As with anything, this may not work with all children and teens. Your mileage may vary. If it doesn’t work, you can stop it at any point.

The harsh reality of no money will change behavior much quicker than all the harping a parent can do. Some lessons have to be learned in the school of hard knocks

Stop paying his cell phone bill. If he fails to pay you, you cut off the service.

As a side point, has a 2,000 minutes/or texts per year pay as you go phone plan for $100 that operates on the AT&T system with the cheap AT&T pay go phones that sell for ten or twenty bucks and last several years before you have to buy a replacement. If you lose the phone, you buy a new cheap phone and a new HO2 wireless sim card that sells for $10 at Best Buy, so you don’t need insurance on the phone. I used less than $30 last year and the balance rolls over when you renew. You can also transport phone numbers into and out of these HO2 wireless phone plans.

Stop paying for his car insurance and if the title is in your name and he is not paying you for the insurance, dispose of the car.

As a side point, if your name is on the title, get it off the title as you are also liable for any accidents he gets into. None of the six parents are on title with our two couples. You don’t have to be on title, to guarantee any debt on the car. You’re not liable for the accident as a guarantee signer, but you are liable if you are listed on the ownership. Making the guarantee will make you liable for any loss due to reposition, but that is very limited liability. Having said that, you want to be very careful about how large a loan you are signing for because, for example, if you sign for a $20,000 car loan for a borrower who stops buying insurance and crashes the car before the reposition and the reduced value of the crashed car is $5,000, the $15,000 amount of loss can be quite staggering.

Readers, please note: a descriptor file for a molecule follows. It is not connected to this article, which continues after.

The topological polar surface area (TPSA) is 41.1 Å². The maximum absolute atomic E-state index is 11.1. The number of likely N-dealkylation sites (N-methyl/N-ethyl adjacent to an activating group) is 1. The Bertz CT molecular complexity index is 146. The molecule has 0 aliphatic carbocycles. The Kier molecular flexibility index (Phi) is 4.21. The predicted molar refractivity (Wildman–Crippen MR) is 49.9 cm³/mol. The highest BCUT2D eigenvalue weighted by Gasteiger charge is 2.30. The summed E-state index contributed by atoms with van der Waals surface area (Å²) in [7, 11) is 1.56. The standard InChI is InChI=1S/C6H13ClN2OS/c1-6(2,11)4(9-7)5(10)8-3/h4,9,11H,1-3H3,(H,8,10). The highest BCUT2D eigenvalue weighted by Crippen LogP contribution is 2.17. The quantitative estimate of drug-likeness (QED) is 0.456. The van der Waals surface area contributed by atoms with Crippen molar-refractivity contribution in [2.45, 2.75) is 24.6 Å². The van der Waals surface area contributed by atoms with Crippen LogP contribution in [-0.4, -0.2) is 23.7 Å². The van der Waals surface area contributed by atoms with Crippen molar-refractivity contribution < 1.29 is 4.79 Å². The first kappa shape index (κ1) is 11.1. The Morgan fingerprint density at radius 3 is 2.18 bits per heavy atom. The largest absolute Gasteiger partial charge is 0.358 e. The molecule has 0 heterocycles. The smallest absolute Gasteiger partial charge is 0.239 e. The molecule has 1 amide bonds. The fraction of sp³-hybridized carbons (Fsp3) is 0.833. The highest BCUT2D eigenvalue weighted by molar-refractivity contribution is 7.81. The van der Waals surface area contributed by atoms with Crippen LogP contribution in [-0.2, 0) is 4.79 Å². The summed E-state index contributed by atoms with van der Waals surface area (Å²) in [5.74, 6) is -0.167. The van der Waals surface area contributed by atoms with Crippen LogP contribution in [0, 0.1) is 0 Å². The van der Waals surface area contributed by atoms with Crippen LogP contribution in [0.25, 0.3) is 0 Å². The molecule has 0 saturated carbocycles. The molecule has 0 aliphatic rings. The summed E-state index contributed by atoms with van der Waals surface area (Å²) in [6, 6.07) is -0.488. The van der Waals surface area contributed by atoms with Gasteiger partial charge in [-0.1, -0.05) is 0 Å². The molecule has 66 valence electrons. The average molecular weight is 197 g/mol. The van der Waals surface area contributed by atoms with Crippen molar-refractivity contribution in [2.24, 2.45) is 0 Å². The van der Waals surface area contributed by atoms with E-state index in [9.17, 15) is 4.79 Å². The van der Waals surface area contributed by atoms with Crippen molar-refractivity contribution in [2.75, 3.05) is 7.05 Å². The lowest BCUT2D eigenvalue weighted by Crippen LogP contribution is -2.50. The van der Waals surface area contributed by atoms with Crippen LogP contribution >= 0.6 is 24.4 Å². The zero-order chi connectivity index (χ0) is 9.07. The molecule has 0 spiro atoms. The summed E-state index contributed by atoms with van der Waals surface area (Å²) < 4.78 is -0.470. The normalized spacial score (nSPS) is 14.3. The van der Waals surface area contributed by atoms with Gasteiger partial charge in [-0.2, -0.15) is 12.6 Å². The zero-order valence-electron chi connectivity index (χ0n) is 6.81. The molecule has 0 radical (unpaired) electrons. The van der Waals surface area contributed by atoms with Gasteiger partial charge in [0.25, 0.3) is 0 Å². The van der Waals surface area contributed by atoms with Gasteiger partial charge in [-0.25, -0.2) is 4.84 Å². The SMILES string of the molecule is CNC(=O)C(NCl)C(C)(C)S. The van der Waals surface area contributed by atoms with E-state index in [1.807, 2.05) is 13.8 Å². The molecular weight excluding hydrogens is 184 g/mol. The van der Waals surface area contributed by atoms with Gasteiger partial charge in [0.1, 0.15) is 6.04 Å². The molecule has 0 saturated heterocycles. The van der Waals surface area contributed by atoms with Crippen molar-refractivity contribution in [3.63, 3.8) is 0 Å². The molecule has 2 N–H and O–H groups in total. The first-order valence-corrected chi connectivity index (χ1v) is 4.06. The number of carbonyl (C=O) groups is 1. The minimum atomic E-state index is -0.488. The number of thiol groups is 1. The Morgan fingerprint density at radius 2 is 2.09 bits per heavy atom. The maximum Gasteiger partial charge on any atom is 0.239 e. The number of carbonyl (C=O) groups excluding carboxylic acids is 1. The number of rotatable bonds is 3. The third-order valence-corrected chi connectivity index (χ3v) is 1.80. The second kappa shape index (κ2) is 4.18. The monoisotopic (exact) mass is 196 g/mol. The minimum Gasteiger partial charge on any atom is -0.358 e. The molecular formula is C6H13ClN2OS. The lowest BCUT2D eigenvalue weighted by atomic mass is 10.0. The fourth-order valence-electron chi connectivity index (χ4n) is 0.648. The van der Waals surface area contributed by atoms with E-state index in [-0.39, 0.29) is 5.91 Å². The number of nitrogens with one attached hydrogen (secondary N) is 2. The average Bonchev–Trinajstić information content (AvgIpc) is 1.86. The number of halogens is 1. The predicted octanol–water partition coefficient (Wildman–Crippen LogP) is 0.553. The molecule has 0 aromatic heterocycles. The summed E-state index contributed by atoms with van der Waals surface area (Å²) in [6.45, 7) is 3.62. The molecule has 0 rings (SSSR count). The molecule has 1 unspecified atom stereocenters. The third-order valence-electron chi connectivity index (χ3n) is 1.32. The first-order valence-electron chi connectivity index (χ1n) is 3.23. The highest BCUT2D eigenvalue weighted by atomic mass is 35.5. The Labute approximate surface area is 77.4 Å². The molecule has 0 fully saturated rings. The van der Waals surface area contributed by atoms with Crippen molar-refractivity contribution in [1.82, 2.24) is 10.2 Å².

Deposit the crap back into his room when necessary, vacuum the floors as necessary, and say nothing more. Some battles are just not worth the effort.

Stop washing any of their clothing as they are all old enough to operate a clothes washer and dryer. They will not go out the door dirty.